Ultimately PCI DSS is designed to ensure that sensitive authentication data (such as the 3 digit security code on the back of a plastic card) is not stored once the card authorisation process has been completed. The card number itself also needs to be protected, usually with encryption.
The systems and processes that will need to be implemented in order to ensure that this happens will obviously vary according the nature, volume and scope of transactions that are being processed by a merchant, and of course how they are doing it. So the method of validating compliance does vary according the kind and volume of payments that are being processed.
So it makes sense that a small gift shop will not need to jump through the same kind of hoops that an international supermarket would need to in order to reassure acquiring banks (the ones that pay out the money and ultimately take all of the risk) that they are fit to process electronic card transactions.
In fact, there are 4 levels of PCI DSS compliance, and the majority of merchants will in fact fall into the lowest tier (level 4) of compliance, which is for merchants that process less than 20,000 transactions per year.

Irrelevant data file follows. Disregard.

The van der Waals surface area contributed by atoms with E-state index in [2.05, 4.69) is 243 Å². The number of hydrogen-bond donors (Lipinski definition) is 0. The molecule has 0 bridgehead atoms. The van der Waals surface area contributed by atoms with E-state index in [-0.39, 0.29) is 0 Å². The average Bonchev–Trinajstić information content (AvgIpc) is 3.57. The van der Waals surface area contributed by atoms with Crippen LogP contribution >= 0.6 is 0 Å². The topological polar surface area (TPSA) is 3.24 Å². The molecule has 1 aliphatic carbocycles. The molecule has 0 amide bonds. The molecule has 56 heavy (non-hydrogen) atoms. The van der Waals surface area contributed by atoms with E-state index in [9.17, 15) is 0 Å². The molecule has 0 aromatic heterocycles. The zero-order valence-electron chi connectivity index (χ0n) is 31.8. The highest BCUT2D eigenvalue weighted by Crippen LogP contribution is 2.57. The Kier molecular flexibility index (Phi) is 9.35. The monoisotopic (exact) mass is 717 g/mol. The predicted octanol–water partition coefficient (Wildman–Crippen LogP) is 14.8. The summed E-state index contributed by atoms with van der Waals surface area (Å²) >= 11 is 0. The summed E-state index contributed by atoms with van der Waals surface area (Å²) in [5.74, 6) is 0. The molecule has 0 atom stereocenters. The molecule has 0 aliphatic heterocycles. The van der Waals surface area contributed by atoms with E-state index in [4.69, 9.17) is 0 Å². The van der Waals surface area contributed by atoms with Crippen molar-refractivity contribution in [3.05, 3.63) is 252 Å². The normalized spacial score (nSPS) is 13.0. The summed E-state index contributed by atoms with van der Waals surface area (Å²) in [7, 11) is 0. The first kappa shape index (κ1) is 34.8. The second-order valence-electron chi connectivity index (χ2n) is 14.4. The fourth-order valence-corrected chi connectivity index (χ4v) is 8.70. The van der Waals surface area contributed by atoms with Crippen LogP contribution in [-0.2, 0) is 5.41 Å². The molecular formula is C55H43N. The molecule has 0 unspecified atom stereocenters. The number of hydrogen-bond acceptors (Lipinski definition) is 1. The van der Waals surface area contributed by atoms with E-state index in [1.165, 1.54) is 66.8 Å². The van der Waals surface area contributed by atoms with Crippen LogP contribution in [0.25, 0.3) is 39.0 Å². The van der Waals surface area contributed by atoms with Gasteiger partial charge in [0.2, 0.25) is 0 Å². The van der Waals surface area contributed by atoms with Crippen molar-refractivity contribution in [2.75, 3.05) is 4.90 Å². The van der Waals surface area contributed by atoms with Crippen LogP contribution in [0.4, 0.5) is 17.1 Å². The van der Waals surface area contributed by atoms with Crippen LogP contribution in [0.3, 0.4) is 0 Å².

Although it is the merchant’s responsibility to register and ultimately certify themselves as compliant, the process is in fact not as arduous as many people believe. To achieve level 4 compliance, which accounts for the vast majority of merchants, it is simply a case of completing an annual Self Assessment Questionnaire (SAQ), getting a quarterly network scan by an Approved Scanning Vendor (ASV), and completing an Attestation of Compliance Form which actually forms part of the SAQ.
So although it may be of benefit to engage the services of a Qualified Security Assessor (QSA), especially if you have networks or storage centres that may transmit or hold sensitive data for a period of the transaction, this equally will not always be necessary. What is certain is that a QSA should be offering independent advice, rather than pushing merchants down the route of expensive hardware and software “solutions”, when in fact all that may be required is the simple completion of a questionnaire.
But what is also certain is that ignoring PCI DSS compliance, will end up costing you as a merchant money, if you are processing card transactions. For example, Barclaycard Merchant Services charge .15% of the value of every transaction on top of their standard charges for merchants that are not compliant.